‘We’re not worthy, we’re not worthy!’ It was Wayne and Garth’s catchphrase but it could just as easily have been uttered by Thompson Twins’ frontman Tom Bailey in response to the band’s worldwide fame during 1983 and 1984.
He told Channel Four in 2001 (see below) that, at the peak of their success, he always felt on the verge of being ‘found out’ – an intruder at ’80s Pop’s High Table. And then there was the ignominy of being christened The Thompson Twats by those naughty boys Frankie Goes To Hollywood.
They were being a tad harsh; The Thompson Twats made some great pop in the early ’80s. But Quick Step – released 35 years ago this week – is fiendishly difficult to ‘place’, representing a kind of musical Year Zero. The only real antecedents seem to be Bowie, Gary Numan and Thomas Dolby (who I can’t believe is not a guest keyboard player on the album – if he is, he’s not credited).
After the Twins’ first two records – when they were a kind of Grebo/agitprop/post-punk outfit – Bailey sacked half the band (including bass ace Matthew Seligman) and formed a lean, mean three-piece (Bailey took care of the music, Alannah Currie and Joe Leeway the image and stage show, though all got songwriting credits). The final masterstroke was recruiting star Grace Jones/Talking Heads/Robert Palmer producer Alex Sadkin.
The formula worked a treat on Quick Step, recorded at Compass Point Studios on the Bahamas and one of the first albums I loved all the way through. Sadkin plays a blinder, adding loads of percussion, perambulating synths and those much-imitated, elastic bass sounds. There are so many classic early ’80s pop tunes that it’s almost indecent. Just hearing the intros to ‘Lies’ and ‘Love Lies Bleeding’ makes me want to jump up and down like my 12-year-old self. ‘Watching’ – featuring Grace Jones’ hysterical vocals – and ‘We Are Detective’ are also good clean pop fun. The latter even throws in some Piazzolla-style fake accordion for good measure. The only dud I can make out is the closing ‘All Fall Down’.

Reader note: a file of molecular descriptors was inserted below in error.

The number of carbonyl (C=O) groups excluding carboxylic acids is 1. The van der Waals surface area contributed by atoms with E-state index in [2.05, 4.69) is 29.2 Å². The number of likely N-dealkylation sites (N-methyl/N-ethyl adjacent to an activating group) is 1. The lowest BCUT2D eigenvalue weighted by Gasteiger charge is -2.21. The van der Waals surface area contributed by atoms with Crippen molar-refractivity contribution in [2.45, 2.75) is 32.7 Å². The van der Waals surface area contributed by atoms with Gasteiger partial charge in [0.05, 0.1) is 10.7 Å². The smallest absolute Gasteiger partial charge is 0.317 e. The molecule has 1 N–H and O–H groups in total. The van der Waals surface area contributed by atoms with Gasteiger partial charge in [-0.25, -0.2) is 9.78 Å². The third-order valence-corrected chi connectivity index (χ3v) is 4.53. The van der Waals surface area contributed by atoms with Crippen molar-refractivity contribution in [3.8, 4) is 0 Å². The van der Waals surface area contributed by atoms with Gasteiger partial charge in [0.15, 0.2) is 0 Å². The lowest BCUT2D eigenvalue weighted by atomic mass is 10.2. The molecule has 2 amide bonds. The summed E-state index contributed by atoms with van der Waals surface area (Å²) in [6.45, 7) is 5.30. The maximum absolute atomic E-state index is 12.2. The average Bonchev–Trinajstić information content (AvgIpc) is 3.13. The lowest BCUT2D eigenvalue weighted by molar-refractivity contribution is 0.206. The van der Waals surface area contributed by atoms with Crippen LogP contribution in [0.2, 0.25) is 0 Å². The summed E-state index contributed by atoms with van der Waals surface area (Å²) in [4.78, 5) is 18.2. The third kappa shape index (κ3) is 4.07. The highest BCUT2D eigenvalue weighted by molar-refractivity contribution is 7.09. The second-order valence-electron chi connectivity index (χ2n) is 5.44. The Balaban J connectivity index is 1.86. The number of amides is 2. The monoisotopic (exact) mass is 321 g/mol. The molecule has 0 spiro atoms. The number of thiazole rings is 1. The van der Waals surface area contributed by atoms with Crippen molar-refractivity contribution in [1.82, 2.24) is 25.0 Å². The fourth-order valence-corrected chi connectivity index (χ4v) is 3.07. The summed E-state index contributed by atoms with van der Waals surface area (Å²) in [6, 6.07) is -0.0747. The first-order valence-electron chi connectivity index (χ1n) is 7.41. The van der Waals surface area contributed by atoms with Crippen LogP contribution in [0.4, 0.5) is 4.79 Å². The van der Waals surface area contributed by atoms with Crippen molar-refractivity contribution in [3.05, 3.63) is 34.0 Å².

Quick Step & Side Kick was a big hit in the UK, hitting #2. Those anti-capitalist ideals were quickly waylaid. US sales were helped no end when the ever-prescient John Hughes chose ‘If You Were Here’ for a key moment in his 1984 movie ‘Sixteen Candles’, but the Twins didn’t really hit the jackpot in the States until the follow-up album Into The Gap. They even played at Live Aid – in Philadelphia, not London.
N.B. Michael White wrote a really nice, little-known memoir about life in the Twins called ‘Thompson Twin’. He played live keyboards with the band during their pop peak. Spoiler alert: it was not a bed of roses…